But is it actually true, or is there an element of confirmation bias going on, that doubts have been raised over Bravo and Karius and so their errors receive more attention? Goalkeeping is extremely difficult to measure statistically because it’s such a reactive field, but looking at the percentage of shots saved does give some indication of a goalkeeper’s shot-stopping capacity. 


Burnley’s Tom Heaton has made the most saves of any goalkeeper this season, followed by Sunderland’s Jordan Pickford – and he made another excellent late block on Saturday – but they have faced the most and second most shots. Looking only at those keepers who’ve played a minimum of seven matches – that is, half the league season – Lee Grant has the best ratio, having saved 87.1% of shots he’s faced. Then comes Kaspar Schmeichel with 76.1% then Heaton on 75.6%, then Petr Cech, Foster and Pickford.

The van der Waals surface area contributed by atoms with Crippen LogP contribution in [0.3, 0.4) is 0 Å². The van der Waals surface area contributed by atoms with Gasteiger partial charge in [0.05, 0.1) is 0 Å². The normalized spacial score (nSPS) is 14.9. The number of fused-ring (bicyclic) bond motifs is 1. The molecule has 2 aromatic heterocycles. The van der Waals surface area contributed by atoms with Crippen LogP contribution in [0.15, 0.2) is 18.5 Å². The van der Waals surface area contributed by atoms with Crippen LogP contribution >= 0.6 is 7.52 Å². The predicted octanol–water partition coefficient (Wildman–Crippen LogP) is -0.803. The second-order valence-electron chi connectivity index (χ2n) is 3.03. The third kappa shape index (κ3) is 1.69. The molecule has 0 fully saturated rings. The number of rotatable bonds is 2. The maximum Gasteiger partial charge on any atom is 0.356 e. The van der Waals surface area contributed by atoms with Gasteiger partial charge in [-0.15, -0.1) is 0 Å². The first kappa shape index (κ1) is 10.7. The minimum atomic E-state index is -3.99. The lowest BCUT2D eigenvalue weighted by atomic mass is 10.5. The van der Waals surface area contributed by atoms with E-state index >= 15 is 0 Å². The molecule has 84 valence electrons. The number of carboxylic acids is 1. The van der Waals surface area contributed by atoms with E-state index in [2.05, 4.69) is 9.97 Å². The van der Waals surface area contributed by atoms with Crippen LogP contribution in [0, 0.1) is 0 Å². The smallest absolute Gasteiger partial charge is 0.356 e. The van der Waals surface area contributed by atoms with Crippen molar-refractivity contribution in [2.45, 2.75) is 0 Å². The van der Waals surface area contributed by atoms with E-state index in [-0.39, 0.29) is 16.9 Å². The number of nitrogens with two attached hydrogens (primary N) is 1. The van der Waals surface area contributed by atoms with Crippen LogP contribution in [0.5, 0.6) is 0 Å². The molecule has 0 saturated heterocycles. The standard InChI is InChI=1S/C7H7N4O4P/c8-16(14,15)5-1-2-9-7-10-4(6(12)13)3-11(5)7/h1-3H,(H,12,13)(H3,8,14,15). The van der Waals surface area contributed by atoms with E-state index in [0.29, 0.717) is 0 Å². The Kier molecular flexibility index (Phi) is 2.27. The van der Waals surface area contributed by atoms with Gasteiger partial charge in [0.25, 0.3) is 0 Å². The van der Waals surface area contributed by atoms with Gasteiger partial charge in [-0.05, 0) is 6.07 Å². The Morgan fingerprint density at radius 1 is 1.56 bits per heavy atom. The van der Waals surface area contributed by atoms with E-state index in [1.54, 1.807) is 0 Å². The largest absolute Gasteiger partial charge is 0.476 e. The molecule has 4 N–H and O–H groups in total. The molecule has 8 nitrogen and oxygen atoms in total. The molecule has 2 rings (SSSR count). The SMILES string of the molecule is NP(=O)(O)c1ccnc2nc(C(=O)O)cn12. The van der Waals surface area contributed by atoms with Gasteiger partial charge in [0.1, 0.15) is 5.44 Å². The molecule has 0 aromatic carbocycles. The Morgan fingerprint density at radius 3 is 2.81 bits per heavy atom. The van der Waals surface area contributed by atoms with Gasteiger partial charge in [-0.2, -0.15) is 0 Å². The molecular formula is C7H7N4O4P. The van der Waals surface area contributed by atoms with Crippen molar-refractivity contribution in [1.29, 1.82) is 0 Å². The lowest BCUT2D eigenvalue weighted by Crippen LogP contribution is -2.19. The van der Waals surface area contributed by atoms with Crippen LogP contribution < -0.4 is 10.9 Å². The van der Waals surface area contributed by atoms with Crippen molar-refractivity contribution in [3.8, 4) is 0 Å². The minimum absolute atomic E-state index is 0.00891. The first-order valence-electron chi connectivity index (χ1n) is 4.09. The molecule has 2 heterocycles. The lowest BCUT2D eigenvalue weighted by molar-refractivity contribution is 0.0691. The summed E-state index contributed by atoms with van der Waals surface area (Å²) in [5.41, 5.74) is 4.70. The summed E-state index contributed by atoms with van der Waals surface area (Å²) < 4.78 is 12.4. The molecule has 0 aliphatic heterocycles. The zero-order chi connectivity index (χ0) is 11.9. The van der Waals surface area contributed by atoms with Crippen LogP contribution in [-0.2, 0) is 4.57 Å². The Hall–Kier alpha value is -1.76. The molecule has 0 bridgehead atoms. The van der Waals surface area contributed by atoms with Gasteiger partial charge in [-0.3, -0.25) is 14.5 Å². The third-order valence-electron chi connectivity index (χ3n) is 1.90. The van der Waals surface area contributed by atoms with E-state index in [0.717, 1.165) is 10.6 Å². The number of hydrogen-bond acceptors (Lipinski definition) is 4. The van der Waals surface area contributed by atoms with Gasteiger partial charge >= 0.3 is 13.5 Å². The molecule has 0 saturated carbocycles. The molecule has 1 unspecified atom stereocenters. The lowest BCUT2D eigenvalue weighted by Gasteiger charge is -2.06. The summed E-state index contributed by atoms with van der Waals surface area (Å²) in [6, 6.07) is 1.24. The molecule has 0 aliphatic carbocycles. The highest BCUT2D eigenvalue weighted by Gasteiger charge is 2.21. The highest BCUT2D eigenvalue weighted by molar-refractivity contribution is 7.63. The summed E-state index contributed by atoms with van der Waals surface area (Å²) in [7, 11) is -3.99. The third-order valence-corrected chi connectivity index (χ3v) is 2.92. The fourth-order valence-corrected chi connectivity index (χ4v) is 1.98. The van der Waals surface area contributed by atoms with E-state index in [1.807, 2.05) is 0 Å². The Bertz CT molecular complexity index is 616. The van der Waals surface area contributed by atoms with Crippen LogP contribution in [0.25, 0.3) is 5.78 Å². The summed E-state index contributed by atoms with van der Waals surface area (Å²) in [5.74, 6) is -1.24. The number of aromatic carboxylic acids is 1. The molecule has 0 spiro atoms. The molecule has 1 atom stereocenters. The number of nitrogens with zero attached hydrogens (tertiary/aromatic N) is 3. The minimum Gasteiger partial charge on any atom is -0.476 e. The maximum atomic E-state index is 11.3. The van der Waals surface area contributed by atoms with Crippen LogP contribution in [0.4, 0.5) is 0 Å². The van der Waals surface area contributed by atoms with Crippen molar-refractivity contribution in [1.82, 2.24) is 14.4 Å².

Are Bravo and Karius as bad as they have seemed?


Bravo, though, isn’t too far behind, having saved 66.7% of shots on target he has faced, the ninth-best record, with Karius in tenth on 65.5%. Both, intriguingly, are ahead of De Gea. Worst is Fraser Forster with 54.3%. Bravo, meanwhile, has the best pass completion rate of any goalkeeper in the league, although his 73.3% is significantly down on the 84.3% he achieved at Barcelona last season. 


But that’s only part of the story. Liverpool have faced just 7.9 shots per game this season and City 8.6, the two lowest figures in the league. Yet Liverpool have let in 18 goals and City 15. To put that another way, every 6.2 shots Liverpool face results in a goal, and every 8.0 shots City face. If Hull, who have leaked the most shots this season, conceded at the same rate as Liverpool, they’d have let in 42 this season; as it is, they’ve leaked 28. 


Whether it’s the goalkeeper or not, something is going wrong in the Liverpool and City defences.

Are Bravo and Karius as bad as they have seemed?

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Comments (11)